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Ethics and Communication

ABSTRACT. Each of the simulations of ethics and communication present potentially no-win situations to the student and contain the lesson that difficult situations requiring hard decisions are likely to carry a moral and ethical cost. Yet the simulations share one important attribute: At some level they are concerned with whether or not one should tell the truth. The main purpose of this reflection paper is to examine how truth issues surface in the simulations and to use those issues as a point of departure for explanation of the core values that the writer brought to the process of making decisions in the simulations and that informed evaluation of those simulations. The fundamental value is a commitment to truth, and subsidiary values flow from it, even when the potential cost to acting on them is likely to be quite high. A secondary purpose of this reflection paper is to refer to the simulations so as to articulate in some detail the constancy of the writer's value system, which is informed by a Christian ethic as well as by the lessons of life experience that have shown him that, in the last analysis, truth is always best because it cannot be hidden forever.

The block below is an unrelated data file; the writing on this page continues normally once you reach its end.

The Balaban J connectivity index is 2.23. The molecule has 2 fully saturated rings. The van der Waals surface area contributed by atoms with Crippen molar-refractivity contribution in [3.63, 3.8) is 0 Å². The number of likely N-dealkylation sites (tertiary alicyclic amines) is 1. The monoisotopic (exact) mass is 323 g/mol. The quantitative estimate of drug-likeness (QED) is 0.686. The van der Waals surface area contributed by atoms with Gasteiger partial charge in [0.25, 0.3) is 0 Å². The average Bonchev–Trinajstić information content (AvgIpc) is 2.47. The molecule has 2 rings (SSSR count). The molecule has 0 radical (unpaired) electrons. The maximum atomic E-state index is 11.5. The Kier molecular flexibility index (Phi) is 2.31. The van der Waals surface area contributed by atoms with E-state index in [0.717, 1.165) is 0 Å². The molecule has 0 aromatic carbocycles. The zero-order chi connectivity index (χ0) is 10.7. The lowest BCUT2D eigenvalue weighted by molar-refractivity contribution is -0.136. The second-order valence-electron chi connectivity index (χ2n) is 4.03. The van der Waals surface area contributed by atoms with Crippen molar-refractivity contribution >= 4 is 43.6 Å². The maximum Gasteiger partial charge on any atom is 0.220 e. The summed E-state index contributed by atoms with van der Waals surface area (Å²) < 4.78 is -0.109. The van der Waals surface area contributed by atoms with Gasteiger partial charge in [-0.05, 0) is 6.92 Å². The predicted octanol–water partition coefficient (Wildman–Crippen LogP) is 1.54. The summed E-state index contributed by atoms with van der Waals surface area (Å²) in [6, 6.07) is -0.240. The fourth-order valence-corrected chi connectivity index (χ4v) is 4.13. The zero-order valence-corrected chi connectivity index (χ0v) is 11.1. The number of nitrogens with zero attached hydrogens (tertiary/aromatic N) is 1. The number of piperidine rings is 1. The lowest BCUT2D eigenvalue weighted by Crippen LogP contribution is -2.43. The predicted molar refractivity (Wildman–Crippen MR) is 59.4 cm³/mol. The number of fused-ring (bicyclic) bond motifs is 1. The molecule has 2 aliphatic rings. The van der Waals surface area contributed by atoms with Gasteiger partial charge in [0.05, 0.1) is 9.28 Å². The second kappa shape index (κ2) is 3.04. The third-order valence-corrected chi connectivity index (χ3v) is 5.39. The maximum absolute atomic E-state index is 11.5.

After reviewing the simulations and reading materials for this assignment, I cannot say that my personal values have appreciably changed. Each of the cases presented ethical dilemmas that may seem significantly different from one another and/or unique to the business world at first glance, but as a matter of fact they all come down to a choice between telling the truth or not. When I clicked through the simulations, I tried to decide in favor of being truthful to the extent possible. That may carry personal cost, but as a Christian man I do not believe that I should count the cost of a commitment to truth. That does not mean I think I should deliberately use the phrase "open and honest" as an excuse to hurt people. It does mean that where deliberate deception makes an appea...

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Ethics and Communication. (1969, December 31). In Retrieved 01:18, February 24, 2017, from